If someone has assaulted your person – call the police and defend yourself to the extent that you see fit.
Volunteers should be trained to be very aware of their surroundings – report anything to the spokesperson that you see as suspicious activity around you
Your behavior should mirror what you are presenting – Never EVER forget that you are holding a picture of a dead baby.
- Volunteers should be discouraged from laughing, joking, or talking with each other during the demonstration
- To engage with one another while on the street deters people while on the street deters people from approaching you and does not create an atmosphere of sobriety
- If you need to answer your cell phone, pass your sign to the volunteer next to you and walk a distance away to answer.
- Do not run after a person walking by. If someone has shown little or no interest in your conversation, do not chase after the person.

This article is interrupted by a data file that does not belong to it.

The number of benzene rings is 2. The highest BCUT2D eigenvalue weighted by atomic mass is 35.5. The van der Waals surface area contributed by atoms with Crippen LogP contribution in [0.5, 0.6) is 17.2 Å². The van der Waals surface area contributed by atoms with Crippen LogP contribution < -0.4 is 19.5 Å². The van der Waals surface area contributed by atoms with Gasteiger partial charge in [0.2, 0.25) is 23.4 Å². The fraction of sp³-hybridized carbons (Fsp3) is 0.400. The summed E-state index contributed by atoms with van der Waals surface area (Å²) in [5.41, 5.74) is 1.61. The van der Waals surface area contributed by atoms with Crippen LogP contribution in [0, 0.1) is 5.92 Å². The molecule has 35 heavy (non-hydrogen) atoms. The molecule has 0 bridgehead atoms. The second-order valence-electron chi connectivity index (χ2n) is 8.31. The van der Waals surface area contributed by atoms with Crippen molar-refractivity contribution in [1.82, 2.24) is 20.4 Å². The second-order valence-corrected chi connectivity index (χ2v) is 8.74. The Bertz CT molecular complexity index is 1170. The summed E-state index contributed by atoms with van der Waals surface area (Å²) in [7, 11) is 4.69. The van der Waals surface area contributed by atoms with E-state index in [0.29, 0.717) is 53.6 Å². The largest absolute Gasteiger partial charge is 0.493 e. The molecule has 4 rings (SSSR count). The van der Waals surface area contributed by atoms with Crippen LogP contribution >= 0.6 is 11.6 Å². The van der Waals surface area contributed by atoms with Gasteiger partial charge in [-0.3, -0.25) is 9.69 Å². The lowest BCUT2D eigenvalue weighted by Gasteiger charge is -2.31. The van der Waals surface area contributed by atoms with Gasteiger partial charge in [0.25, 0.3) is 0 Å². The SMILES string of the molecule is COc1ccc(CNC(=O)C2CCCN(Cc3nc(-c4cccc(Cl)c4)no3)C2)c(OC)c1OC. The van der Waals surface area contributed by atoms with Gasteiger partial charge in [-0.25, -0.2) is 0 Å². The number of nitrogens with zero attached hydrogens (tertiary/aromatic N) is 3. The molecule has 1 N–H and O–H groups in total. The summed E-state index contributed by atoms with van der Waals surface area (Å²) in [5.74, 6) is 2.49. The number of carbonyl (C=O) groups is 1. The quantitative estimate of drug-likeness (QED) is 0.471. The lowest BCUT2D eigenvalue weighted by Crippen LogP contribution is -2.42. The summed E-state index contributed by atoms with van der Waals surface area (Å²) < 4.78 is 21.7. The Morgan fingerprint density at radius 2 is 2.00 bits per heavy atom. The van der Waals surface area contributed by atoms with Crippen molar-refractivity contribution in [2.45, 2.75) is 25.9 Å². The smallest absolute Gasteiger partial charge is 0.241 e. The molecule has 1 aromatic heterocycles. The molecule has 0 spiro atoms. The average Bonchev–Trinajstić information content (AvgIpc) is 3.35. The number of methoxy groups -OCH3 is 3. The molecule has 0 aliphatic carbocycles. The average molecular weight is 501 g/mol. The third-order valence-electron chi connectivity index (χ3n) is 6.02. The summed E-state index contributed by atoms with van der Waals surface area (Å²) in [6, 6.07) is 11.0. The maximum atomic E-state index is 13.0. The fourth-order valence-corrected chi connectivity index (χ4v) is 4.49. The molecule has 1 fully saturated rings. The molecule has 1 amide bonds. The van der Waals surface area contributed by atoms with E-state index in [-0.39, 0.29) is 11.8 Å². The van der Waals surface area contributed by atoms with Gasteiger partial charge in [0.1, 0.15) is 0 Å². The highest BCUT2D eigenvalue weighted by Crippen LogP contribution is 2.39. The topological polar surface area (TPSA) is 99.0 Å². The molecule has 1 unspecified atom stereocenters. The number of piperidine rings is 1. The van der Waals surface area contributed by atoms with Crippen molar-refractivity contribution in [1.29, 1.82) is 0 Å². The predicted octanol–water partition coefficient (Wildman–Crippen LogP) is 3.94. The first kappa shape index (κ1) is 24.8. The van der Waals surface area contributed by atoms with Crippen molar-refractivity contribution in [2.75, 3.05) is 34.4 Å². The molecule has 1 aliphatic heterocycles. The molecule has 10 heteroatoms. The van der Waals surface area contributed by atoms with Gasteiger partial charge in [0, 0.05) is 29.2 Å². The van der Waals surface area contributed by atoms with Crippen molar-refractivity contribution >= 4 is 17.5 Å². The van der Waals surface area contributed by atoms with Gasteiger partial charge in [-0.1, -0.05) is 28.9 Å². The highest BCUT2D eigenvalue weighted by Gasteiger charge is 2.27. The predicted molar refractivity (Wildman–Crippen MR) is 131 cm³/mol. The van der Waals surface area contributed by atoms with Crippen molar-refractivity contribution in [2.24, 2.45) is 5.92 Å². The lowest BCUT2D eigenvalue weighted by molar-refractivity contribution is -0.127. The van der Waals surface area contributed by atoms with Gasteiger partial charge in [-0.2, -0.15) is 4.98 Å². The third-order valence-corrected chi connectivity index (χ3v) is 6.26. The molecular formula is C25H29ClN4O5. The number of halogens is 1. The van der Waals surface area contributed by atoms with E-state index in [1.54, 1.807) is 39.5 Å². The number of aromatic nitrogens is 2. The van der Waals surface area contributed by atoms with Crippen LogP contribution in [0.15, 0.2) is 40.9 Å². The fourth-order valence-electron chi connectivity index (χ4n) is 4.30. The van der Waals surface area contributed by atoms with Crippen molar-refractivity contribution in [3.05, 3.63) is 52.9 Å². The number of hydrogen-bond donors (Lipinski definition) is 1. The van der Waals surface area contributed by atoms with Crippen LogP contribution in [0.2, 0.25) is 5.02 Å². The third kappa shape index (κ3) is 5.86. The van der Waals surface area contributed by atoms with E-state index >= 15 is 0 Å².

And whoever was typing on behalf of CCBR when I contacted them on Facebook made it out as if they had no influence in Vancouver’s anti-choice presence, yet somehow, there they are anyway, literally telling them what to do and how to do it. I wonder how exactly they expect their volunteers to let go of CCBR’s property if they are being assaulted (which they expect to happen to their volunteers), when the volunteers are literally wearing these signs around their necks — and I wonder if any of these volunteers have heard of “the yoke of slavery” before. In any case, I saw a lot of people smiling at me, even more nodding, and a few actually said out loud that they agree, while a very clearly distressed woman spent the greater part of an hour shouting in their faces before a second woman began shouting at them for exposing her very young daughter to their abortion porn, furious that they didn’t give her daughter the choice to look at that revolting placard or not. You can guess what their red herring response to that complaint was. I’ll leave it to your imagination, just how upset that mother continued to get when they said it. When all the yelling stopped, a man politely asked to take my picture, and when I nodded, he took a succession of pictures approximately three inches from my nose before walking away. I’m sure he was one of them, and yet, I won’t do anything to stop them from trying just because I disagree with them.